The sporting world is full of rich folk who support their team by buying it. Elton John bought Watford FC, Jay-Z is a part-owner of the New Jersey Nets, and even ol' Russell Crowe once owned the South Sydney Rabbitohs. Yet Dirk Ziff (along with Terry Hardy and Paul Speaker) have done something different, they didn’t just buy a team, they bought the whole league plus the associated organisations: the Qualifying Series, the Longboard Tour, the Big Wave Tour, the XXL Awards. They own the lot.
They’re not, however, the first rich folk to support surfing. From 1996 to 2010 Englishman Greville Mitchell played wealthy benefactor to various incarnations of the ASP providing both counsel and cash. Like the Ziffs, he also gave money to humanitarian causes, yet his link with surfing was less altruistic: he simply felt better for surrounding himself with surfers.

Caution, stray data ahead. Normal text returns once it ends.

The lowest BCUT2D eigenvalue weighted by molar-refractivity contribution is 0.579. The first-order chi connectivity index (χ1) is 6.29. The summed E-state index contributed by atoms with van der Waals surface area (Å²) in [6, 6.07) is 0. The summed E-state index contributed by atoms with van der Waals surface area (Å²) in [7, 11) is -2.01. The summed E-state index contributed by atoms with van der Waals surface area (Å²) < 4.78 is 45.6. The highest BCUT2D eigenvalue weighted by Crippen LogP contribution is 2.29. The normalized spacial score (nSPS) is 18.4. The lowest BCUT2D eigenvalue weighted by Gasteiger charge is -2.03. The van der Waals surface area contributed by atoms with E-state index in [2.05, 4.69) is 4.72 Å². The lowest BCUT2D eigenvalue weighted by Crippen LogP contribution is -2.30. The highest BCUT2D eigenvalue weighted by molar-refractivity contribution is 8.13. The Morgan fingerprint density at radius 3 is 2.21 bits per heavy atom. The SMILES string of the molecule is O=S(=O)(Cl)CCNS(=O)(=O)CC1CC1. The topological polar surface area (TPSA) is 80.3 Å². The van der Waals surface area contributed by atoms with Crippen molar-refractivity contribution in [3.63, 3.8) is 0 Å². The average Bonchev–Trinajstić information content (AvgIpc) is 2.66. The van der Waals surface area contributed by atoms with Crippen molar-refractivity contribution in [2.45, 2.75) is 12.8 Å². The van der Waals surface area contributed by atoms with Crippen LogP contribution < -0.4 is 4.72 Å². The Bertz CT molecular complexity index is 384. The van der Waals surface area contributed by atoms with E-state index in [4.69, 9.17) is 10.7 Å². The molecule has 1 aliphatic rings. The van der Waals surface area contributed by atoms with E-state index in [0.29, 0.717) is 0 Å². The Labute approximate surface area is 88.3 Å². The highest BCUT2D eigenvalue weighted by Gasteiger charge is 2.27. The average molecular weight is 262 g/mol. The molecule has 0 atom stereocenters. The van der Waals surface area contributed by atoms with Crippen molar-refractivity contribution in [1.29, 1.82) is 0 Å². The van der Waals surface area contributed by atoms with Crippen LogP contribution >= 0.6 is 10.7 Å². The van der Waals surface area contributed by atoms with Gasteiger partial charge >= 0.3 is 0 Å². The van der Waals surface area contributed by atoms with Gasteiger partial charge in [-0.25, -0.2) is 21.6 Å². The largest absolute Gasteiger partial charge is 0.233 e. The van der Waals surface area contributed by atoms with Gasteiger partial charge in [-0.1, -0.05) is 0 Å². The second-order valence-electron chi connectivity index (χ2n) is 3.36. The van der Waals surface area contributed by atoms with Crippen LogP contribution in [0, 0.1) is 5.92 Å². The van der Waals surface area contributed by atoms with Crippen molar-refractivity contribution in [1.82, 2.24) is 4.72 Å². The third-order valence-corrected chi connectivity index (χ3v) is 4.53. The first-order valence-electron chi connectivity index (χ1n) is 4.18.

In 2000 Greville Mitchell told the London Telegraph that the revelation came when, after a “wonderful” day of watching surfing, he returned home and switched on the news. “Halfway through I just threw up my arms and, pardon my French, exploded: 'What a load of fucking crap. I just don't need this any more.' Only by association with surfers have I really began to realise what is important in my life," said Mitchell. And the benefits flowed both ways. On his online blog Paul Sargeant said that if it wasn’t for Mitchell’s interest and support of pro surfing, “we might not even have a circuit or professional association.”
The Ziff’s original connection with surfing parallels that of Greville Mitchell - late bloomers who discover the salubrious effects of the surf. And as benefactors of the sport Dirk and Natasha Ziff also currently occupy a similar position that Greville Mitchell once did. Just before they stepped in, pro surfing was in a death spiral, the companies who sponsored it were struggling financially and glad to offload the burden. Now it’s up and running again, a roaring success except for the revenue, which is being shouldered by the kindness of strangers. How long can it continue?